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Mold Remediation in Tucson: Still Important in this Wildfire

by allenhoffman

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Kori Rumore of Arizona Daily Star reported on the safety of Tucson and the rest of Arizona, naming it as a low risk area in terms of natural disasters. Rumore's report is based on an infographic published in the New York Times in 2011 that plots recorded data on natural disasters that occurred in the United States where Tucson ranked low. The data was based on the frequency of tornadoes, hurricanes, and earthquake, flooding, hurricanes, hail; drought, and other types of extreme weather.

For tornadoes and hurricanes, Arizona and most of the western half of the U.S. are risk-free while for earthquakes, the West Coast, Hawaii and the confluence of the Mississippi, Ohio and Tennessee Rivers are the most at risk. With no single volcano nearby, Arizona is only slightly prone to earthquakes. Nonetheless, mold remediation in Tucson is still necessary because the summer moisture that comes from the Gulf of California can cause mold growth in homes.

Among the disasters considered by the study, which included flooding, drought, and hailstorms. It failed to include the threat of wildfires, a disaster that plagues Mountain states like Arizona, as well as California and Florida. The damage of wildfire, especially in the Mountain states, is extensive; blocked by the Rockies to its west, the smog from the wildfires compromises the air quality in areas as far as Texas and Oklahoma up to the Great Lakes.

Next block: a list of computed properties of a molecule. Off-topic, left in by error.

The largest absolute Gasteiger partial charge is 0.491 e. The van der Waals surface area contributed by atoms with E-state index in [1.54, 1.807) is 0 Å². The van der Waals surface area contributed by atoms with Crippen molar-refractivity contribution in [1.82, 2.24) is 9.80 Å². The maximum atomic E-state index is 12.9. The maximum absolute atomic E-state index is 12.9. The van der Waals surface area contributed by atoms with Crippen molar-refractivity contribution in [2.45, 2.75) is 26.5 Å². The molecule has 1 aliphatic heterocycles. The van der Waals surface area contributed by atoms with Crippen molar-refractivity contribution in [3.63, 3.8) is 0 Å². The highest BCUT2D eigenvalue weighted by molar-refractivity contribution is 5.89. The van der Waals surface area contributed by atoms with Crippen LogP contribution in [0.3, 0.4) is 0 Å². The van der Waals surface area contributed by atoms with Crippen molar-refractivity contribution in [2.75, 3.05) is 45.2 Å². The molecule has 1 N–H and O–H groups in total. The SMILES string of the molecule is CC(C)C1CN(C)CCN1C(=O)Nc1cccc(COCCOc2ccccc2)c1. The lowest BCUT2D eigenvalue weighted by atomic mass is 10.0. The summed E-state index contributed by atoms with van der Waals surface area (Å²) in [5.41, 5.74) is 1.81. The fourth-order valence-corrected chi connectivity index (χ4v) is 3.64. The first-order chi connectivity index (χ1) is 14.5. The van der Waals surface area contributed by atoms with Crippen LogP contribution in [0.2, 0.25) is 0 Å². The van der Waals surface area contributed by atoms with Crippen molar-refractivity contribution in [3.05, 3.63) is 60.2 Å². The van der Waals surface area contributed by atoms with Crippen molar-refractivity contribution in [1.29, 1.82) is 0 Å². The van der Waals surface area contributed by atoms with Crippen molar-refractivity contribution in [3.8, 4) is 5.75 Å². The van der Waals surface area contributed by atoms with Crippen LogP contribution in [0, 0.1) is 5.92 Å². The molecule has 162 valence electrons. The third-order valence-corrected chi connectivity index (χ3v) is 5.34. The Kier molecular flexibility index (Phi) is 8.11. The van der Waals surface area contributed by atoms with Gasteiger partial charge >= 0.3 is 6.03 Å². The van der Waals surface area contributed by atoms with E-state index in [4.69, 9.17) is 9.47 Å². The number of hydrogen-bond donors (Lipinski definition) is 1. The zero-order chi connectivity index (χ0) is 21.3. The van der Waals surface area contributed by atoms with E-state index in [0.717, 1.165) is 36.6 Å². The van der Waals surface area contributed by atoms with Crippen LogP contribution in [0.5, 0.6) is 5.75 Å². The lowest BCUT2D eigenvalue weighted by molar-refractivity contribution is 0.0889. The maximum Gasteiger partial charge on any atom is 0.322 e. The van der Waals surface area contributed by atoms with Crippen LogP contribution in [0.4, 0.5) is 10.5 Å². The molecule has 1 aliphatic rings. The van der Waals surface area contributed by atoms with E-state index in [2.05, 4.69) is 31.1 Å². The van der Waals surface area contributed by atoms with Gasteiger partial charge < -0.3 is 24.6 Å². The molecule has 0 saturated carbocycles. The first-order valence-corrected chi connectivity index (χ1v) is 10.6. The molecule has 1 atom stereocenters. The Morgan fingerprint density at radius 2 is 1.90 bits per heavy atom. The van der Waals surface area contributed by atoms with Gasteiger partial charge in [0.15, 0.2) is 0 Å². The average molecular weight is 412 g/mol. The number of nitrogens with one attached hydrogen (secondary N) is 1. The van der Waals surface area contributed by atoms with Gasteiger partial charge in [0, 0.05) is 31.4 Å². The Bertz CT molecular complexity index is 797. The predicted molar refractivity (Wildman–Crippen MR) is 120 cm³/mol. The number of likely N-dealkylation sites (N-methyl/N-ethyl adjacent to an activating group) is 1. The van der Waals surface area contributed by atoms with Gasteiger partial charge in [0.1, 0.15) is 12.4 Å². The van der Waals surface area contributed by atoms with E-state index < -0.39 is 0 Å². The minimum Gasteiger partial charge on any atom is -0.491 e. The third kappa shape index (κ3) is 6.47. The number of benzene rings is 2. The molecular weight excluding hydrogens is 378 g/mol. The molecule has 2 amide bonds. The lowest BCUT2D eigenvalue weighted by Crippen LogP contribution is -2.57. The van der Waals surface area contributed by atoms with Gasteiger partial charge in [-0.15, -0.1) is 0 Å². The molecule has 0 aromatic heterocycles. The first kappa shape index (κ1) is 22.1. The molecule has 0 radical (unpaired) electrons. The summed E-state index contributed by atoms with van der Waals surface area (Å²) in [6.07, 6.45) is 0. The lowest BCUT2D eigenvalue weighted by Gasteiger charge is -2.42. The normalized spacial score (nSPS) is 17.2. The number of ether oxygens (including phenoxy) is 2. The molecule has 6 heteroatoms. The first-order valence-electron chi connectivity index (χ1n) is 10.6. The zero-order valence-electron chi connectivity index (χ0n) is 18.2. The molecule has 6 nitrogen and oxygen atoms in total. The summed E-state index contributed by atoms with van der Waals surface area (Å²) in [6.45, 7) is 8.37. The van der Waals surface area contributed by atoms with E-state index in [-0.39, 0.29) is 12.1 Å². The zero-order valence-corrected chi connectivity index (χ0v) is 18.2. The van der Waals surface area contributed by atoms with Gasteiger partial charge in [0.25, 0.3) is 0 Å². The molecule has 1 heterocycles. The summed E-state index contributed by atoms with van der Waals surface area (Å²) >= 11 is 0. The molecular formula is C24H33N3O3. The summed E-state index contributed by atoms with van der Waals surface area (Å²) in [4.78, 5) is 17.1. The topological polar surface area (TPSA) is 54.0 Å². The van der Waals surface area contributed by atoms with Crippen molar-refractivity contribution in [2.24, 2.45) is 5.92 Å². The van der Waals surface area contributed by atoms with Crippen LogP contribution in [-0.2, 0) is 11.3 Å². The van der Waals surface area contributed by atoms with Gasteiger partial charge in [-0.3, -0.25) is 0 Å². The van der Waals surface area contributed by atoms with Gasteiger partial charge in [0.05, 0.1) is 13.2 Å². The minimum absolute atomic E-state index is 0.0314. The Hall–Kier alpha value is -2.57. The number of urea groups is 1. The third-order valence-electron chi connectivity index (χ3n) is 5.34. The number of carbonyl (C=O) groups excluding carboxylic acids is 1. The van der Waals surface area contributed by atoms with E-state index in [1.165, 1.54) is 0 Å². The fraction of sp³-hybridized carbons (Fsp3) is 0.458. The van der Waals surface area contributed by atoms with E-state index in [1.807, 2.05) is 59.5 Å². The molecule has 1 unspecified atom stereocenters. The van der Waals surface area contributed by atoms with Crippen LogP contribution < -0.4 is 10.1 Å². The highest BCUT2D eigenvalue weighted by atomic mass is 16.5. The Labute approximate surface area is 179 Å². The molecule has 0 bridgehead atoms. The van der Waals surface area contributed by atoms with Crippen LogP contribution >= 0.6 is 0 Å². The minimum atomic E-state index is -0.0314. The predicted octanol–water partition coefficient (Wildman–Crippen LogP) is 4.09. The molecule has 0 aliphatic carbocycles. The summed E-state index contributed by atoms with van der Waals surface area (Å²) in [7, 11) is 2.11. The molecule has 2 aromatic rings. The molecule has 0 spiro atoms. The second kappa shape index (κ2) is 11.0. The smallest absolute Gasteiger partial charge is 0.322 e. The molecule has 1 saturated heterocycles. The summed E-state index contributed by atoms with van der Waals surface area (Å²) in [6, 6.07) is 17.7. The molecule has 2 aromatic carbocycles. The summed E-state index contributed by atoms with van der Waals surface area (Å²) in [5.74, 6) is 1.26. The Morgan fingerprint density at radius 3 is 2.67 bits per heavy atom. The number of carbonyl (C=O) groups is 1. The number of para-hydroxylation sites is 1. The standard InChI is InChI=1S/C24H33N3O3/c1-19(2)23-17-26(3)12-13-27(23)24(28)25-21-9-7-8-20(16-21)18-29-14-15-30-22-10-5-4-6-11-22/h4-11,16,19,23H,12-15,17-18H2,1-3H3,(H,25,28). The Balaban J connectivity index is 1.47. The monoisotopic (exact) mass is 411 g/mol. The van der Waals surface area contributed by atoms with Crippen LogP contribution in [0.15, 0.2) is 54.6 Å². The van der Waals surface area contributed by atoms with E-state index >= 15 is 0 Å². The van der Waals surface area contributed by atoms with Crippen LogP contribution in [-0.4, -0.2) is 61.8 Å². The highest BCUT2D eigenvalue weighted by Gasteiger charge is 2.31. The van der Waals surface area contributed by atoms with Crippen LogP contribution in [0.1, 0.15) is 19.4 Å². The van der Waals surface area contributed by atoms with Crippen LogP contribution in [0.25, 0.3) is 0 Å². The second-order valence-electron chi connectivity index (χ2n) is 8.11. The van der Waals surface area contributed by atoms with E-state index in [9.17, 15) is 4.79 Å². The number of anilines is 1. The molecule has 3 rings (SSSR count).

What was surprising about the Daily Star's report was that it was written barely two months after Arizona saw its biggest recorded case of wildfire to date. The Wallow Fire of June 2011 was, in a sense, a man-made disaster, having been instigated by a mismanaged campfire; but it was the condition of the Apache National Forest, brought about by the region's climate, which made the Wallow fire more dangerous.

A wildfire can occur through natural occurrences as well. Six years before the Wallow fire, a single lightning strike from monsoons ignited the Cave Creek Complex fire, Arizona's third largest wildfire. Within the first hour, it burned 10,000 acres of land and it was only put out after scorching more than 243,000 acres. It destroyed the Cave Creek Mistress mine.

Wildfires and the water that's used to extinguish them can damage private properties. This is where Tucson water damage restoration specialists come in—to help residents salvage their drenched prized-possessions. Learn more about water damage:

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